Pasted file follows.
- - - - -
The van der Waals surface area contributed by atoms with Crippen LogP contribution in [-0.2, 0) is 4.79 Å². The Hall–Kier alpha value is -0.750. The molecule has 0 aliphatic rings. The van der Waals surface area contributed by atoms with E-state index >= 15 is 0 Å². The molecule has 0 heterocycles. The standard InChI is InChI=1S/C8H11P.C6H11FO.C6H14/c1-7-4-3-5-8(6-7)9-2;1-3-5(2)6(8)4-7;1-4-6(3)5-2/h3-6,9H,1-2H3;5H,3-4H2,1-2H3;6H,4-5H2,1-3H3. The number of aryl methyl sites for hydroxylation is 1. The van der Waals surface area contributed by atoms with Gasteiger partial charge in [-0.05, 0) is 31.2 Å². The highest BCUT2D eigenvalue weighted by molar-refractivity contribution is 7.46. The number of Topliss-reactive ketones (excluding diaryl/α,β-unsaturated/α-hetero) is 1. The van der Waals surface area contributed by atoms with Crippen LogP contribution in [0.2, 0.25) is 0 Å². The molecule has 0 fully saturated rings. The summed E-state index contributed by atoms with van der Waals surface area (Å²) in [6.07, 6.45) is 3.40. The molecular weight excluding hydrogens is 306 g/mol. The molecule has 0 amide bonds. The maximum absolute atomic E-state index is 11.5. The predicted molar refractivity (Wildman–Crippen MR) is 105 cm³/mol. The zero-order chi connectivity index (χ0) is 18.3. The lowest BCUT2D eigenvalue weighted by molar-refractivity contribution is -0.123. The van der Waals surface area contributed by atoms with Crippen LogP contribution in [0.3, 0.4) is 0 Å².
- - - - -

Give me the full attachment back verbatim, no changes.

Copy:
The van der Waals surface area contributed by atoms with Crippen LogP contribution in [-0.2, 0) is 4.79 Å². The Hall–Kier alpha value is -0.750. The molecule has 0 aliphatic rings. The van der Waals surface area contributed by atoms with E-state index >= 15 is 0 Å². The molecule has 0 heterocycles. The standard InChI is InChI=1S/C8H11P.C6H11FO.C6H14/c1-7-4-3-5-8(6-7)9-2;1-3-5(2)6(8)4-7;1-4-6(3)5-2/h3-6,9H,1-2H3;5H,3-4H2,1-2H3;6H,4-5H2,1-3H3. The number of aryl methyl sites for hydroxylation is 1. The van der Waals surface area contributed by atoms with Gasteiger partial charge in [-0.05, 0) is 31.2 Å². The highest BCUT2D eigenvalue weighted by molar-refractivity contribution is 7.46. The number of Topliss-reactive ketones (excluding diaryl/α,β-unsaturated/α-hetero) is 1. The van der Waals surface area contributed by atoms with Crippen LogP contribution in [0.2, 0.25) is 0 Å². The molecule has 0 fully saturated rings. The summed E-state index contributed by atoms with van der Waals surface area (Å²) in [6.07, 6.45) is 3.40. The molecular weight excluding hydrogens is 306 g/mol. The molecule has 0 amide bonds. The maximum absolute atomic E-state index is 11.5. The predicted molar refractivity (Wildman–Crippen MR) is 105 cm³/mol. The zero-order chi connectivity index (χ0) is 18.3. The lowest BCUT2D eigenvalue weighted by molar-refractivity contribution is -0.123. The van der Waals surface area contributed by atoms with Crippen LogP contribution in [0.3, 0.4) is 0 Å².